Oxford student, Sara Middleton in front of a leafy background.
Oxford student, Sara Middleton

Student Spotlight: Life at Oxford as a disabled student

Sara Middleton is a PhD candidate in Plant Ecology at St Cross College and the Department of Zoology and Plant Sciences. In this Student Spotlight for Disability History Month, Sara shares how she navigates the sciences with her largely invisible disabilities. In writing about her experience, Sara aims to address any social stigma around being a disabled scientist.

The journey so far

I have scripts ready to recite when asked about myself around new people. Depending on my audience and/or how much energy I have, I will answer anywhere from PhD student to plant functional ecologist to poker of plants. It is perhaps one of the hardest statements for me to address in full, as I have a complex web of interests and typically only share a small slice of who I am.

Unfortunately, my final high school exam grades were low (due to my undiagnosed neurodivergence), but despite multiple rejections, I managed to get into Oxford Brookes and my time there changed my life: I discovered my love of plants and I received a formal diagnosis of dyslexia. This diagnosis helped change how I saw myself and my approach to learning. 

Two degrees, three gap years and a handful of diagnoses later, I am a PhD candidate. Outside my research, I work on a number of Diversity, Equality and Inclusion (DEI) initiatives such as the BIPOC STEM Network I co-founded, aiming to support and promote the work of people of colour in STEM at Oxford.

Life as a disabled person in the sciences

I am not just navigating the sciences as a disabled person but also as a Black woman. I am both visible and invisible at the same time. I often stand out as often the only Black face in seminars or conferences, but my disabilities are largely invisible. For years I subconsciously hid my disabilities from my colleagues, for fear of being seen as a less capable scientist. It is only recently that I openly discuss my disabilities. I do this to break down my internalised ableism and to address the social stigma around being a disabled scientist.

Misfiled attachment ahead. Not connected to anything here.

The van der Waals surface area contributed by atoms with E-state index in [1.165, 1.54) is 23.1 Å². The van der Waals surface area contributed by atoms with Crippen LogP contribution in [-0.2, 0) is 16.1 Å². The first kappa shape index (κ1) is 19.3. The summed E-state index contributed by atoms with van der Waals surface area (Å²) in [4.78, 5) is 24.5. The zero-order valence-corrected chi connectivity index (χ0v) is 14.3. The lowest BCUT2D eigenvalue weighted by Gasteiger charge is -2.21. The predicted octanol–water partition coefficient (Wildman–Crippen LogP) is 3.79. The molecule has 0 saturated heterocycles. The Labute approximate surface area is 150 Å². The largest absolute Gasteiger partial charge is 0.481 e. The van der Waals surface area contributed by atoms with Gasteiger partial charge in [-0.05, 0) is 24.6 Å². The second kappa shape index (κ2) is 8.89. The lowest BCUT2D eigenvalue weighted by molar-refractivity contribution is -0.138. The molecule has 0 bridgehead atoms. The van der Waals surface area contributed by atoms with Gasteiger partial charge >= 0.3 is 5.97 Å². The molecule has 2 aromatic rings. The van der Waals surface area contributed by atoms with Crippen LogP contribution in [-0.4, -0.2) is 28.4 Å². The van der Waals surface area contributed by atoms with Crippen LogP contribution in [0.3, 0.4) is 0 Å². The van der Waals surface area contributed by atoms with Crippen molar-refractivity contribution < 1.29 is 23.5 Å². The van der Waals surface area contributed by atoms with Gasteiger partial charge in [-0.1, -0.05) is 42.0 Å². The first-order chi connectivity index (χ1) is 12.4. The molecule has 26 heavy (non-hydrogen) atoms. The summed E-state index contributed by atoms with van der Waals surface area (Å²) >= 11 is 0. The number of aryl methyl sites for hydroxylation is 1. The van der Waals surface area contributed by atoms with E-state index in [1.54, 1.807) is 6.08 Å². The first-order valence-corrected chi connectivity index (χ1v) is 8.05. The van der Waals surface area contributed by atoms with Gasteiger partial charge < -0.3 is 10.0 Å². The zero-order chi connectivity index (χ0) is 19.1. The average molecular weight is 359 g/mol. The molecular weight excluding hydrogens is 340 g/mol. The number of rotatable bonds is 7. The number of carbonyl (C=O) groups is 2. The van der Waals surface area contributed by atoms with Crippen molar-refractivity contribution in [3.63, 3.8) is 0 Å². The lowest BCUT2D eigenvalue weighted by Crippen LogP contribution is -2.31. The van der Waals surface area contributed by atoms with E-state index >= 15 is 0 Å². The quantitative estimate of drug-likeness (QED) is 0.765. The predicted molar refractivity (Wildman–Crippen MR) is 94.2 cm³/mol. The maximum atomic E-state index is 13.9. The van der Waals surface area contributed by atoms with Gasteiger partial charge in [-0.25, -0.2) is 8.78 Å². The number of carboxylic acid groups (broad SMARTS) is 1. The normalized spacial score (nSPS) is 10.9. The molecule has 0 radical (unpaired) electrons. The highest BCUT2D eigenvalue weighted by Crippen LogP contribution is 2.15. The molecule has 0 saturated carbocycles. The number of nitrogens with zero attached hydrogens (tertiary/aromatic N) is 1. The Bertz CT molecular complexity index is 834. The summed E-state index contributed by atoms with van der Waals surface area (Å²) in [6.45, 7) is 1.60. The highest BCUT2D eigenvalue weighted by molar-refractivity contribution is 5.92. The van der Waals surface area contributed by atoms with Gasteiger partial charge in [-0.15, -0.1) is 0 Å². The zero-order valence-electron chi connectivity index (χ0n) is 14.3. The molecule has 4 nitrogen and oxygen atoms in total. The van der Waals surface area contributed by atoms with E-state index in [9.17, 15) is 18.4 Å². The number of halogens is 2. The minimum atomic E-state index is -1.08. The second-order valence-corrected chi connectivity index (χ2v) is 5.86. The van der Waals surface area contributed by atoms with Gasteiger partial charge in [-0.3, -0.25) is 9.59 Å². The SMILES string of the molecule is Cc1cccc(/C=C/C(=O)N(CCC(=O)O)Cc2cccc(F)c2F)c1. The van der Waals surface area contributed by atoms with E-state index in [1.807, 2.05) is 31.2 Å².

I have complex post-traumatic stress disorder (cPTSD), endometriosis and an autoimmune condition which impacts my joints and causes brain fog and fatigue. I am also considered neurodivergent with dyslexia, ADHD and autism. Repeated exclusionary experiences cause destress, burnout and divert time away from doing research, whilst also making me question whether I belong in science.

Navigating academic spaces 

The two main challenges I have navigating academic spaces is communicating with other (neurotypical) people and the dynamic nature of my disabilities. I struggle to understand people’s intentions and expectations unless clearly stated, as I take things literally and cannot always decode facial expressions. Communicating my thoughts is equally challenging. Quickly translating my ideas in a linear and digestible way for neurotypical people to understand is difficult. 

The dynamic and unpredictable nature of my disability makes meeting the goals of my PhD challenging, due to shifts in productivity levels. The pandemic has added an extra layer of hardship, as we have had to rearrange how we meet and do our research. For me, video online meetings are even more energy intensive, as I find it even harder to decode facial expressions and understand social cues than in person. Being more open and advocating for my needs as a disabled person, not just to survive but to thrive has helped. Colleagues that have raised inaccessibility issues on my behalf in a number of DEI committee meetings have helped me greatly. Having allies who listen and show and act with compassion has lessened the burden for me.

Looking to the future

Being disabled does not make a person any less of a scientist. Actively listen to your peers if they disclose their disabilities to you, as they have entrusted you with sharing this important part about themselves. If you are in a position of power and a disabled person asks for accommodations, give it to them. Learn to recognise that disabilities are unique and dynamic. Ultimately, we should strive for universal design, of both our workspaces and pedagogy, as this gives everybody the best chance to fully be themselves and blossom in science.

Read more about Sara's co-founded network for increasing diversity, inclusivity and representation within academic, BIPOC STEM Network.

This text has been adapted with permission from a wider article for Disability Pride Month, featuring interviews with scientists across career stages, with the hopes of redefining public perception of what it means to be a scientist with a disability.